Historical fiction no doubt. And then action, adventure, crime, thriller, mystery and sensual romance.

 

What is your work schedule like when you’re writing?

Write write write. From dusk till dawn. My daily job is also writing for clients and corporates so I’m constantly in front of my laptop and my schedule doesn’t really change at all. I don’t think I would function well if I have to go to an office every day. We waste lot of time on the road, time in which people could be more productive and deliver better work. I’m lucky I guess to work from home with no stress at all. I make time for physical training every morning, and I walk a lot to keep my brain free from cobwebs.

 

What would you say is your interesting writing quirk?

Hmmmmm can’t think of any. Except maybe discuss the next scenes with the Buksies in which we explore several outcomes [grin].

 

Can you remember one of the first things you wrote? What makes it memorable?

I wrote many things, except poetry, so it’s difficult trying to remember. My first article I ever wrote for publication was an article on Trust which was published immediately by True Love Magazine. After that I wrote so many articles that got published I can’t remember them all.

 

Have you ever stepped out of your comfort zone and discovered a whole new genre of writing?  How did it turn out?

Yeah erotica. I’m quite good with that [naughty grin]. I was surprised actually how easy and fun that was. I think we all have fantasies sexually, and writing about it is almost as exciting as the deed itself [blushing with a chuckle]. I think women should relax more on the subject and really explore that part of their beings and love themselves for it.

 

What, in your opinion, is the hardest step in creating a masterpiece?

The constant discipline every day to write. Many people want to write a book, but it takes discipline, healthy habits, patience and time.

 

As a child, what did you want to do when you grew up?

A correspondent (journalist) and videographer in times of war. Danger excites me. It still does. Now for the thrill I will sit in the bush, and wait for an elephant or rhino to approach and see how close I can get to take a photo or record a video.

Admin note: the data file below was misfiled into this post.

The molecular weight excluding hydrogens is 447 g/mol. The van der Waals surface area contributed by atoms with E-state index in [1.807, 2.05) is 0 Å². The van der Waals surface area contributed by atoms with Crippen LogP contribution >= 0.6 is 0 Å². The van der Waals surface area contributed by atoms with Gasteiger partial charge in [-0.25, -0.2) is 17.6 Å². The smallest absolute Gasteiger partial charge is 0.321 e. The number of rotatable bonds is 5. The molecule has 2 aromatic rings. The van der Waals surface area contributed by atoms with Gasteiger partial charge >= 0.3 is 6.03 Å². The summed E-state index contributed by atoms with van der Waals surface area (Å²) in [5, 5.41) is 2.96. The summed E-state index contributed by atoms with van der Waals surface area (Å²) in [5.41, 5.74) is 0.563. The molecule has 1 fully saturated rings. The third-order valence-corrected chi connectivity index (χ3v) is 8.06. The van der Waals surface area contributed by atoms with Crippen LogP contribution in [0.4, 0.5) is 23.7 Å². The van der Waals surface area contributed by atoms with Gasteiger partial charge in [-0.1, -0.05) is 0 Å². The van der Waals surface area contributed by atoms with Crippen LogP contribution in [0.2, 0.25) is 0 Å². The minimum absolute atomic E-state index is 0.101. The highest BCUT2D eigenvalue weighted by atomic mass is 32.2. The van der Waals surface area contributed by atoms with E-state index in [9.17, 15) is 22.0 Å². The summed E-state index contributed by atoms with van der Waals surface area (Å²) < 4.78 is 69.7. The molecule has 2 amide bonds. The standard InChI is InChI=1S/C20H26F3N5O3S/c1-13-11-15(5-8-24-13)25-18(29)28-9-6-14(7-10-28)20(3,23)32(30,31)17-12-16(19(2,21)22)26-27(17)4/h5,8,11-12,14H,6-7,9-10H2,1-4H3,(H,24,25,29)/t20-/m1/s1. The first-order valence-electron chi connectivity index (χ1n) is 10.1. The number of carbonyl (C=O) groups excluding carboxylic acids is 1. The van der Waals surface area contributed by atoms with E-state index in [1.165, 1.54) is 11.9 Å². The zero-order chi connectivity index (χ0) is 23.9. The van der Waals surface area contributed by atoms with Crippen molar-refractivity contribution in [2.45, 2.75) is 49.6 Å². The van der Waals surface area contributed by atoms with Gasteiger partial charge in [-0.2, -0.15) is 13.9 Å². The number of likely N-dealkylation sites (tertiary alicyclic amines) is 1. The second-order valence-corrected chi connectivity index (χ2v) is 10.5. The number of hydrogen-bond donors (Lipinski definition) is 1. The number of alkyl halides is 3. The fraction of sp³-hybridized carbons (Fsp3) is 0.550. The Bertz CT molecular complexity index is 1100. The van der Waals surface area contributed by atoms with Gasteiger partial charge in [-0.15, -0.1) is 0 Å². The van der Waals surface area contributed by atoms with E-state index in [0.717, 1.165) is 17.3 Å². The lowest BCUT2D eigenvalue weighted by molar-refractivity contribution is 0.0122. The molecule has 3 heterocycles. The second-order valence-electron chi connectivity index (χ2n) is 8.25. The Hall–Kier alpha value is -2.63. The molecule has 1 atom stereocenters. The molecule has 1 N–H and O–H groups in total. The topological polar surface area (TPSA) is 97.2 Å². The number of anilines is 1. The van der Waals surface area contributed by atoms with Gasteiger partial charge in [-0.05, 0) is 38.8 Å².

What do you like to do when you’re not writing?

I used to consult often with clients on corporate communications, but I now try to only consult in writing techniques and storytelling. I would like to travel more in future. As a hobby, I produce videos and short doccies.

 

What does your family think of your writing?

Most of my family is deceased; I only have a sister in Australia, a brother in Zambia and my son who is a curriculum developer in online education, a lifestyle consultant on physical wellbeing and performance regarding health and movement. I don’t think my brother and sister even know what I do for a living. We are scattered and each does his/her own thing. But my son is very supportive. I have many friends who are simply awesome fun and sometimes give me moral support.

 

Name one entity that you feel supported you outside of family members. 
I can recall one very special ones. Carol Carter, who has always been there for me in times of need, no matter what it was. She lives in La Lucia close to Umhlanga in KZN and I love her company. 

 

How do books get published in today’s industry?

The traditional way is still very difficult to break into as around every corner and under every stone is a writer who wants to get published in print. The competition is fierce. But there are many online market possibilities with the emerging of eReader apps on mobiles and tablets. So it is getting easier in digital markets, but to get it printed and distributed, remain a challenge.

 

What is up for your future?

Another book, maybe travel and documentaries.

 

Do you have any advice for other writers? 
No. Just do what you feel you have to do. Write what you feel you want to write. And be what you feel you have to be.

 

Do you have anything specific that you want to say to your readers? 
Enjoy Hinane. If you going to unfairly judge the book by its cover or this interview, you might miss an amazing story [wide grin].